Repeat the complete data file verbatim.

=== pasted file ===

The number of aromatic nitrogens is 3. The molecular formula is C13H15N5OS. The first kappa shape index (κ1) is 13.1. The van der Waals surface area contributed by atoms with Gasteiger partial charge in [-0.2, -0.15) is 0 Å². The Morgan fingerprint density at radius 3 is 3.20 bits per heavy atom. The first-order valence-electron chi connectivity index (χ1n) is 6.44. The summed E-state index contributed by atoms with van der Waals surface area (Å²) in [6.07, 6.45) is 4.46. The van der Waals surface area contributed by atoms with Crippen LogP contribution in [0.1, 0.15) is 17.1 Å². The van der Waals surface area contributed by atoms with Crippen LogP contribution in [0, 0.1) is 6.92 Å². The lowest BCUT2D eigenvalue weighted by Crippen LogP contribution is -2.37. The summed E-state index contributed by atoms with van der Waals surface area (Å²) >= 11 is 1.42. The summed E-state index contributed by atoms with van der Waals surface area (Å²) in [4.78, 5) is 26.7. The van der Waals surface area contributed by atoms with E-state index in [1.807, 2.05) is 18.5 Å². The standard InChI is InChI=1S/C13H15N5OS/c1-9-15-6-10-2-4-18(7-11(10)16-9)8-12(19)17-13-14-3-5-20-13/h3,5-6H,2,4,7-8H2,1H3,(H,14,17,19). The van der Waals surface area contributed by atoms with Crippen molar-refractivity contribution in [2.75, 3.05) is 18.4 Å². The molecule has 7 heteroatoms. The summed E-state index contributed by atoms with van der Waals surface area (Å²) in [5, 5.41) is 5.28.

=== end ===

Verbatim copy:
The number of aromatic nitrogens is 3. The molecular formula is C13H15N5OS. The first kappa shape index (κ1) is 13.1. The van der Waals surface area contributed by atoms with Gasteiger partial charge in [-0.2, -0.15) is 0 Å². The Morgan fingerprint density at radius 3 is 3.20 bits per heavy atom. The first-order valence-electron chi connectivity index (χ1n) is 6.44. The summed E-state index contributed by atoms with van der Waals surface area (Å²) in [6.07, 6.45) is 4.46. The van der Waals surface area contributed by atoms with Crippen LogP contribution in [0.1, 0.15) is 17.1 Å². The van der Waals surface area contributed by atoms with Crippen LogP contribution in [0, 0.1) is 6.92 Å². The lowest BCUT2D eigenvalue weighted by Crippen LogP contribution is -2.37. The summed E-state index contributed by atoms with van der Waals surface area (Å²) >= 11 is 1.42. The summed E-state index contributed by atoms with van der Waals surface area (Å²) in [4.78, 5) is 26.7. The van der Waals surface area contributed by atoms with E-state index in [1.807, 2.05) is 18.5 Å². The standard InChI is InChI=1S/C13H15N5OS/c1-9-15-6-10-2-4-18(7-11(10)16-9)8-12(19)17-13-14-3-5-20-13/h3,5-6H,2,4,7-8H2,1H3,(H,14,17,19). The van der Waals surface area contributed by atoms with Crippen molar-refractivity contribution in [2.75, 3.05) is 18.4 Å². The molecule has 7 heteroatoms. The summed E-state index contributed by atoms with van der Waals surface area (Å²) in [5, 5.41) is 5.28.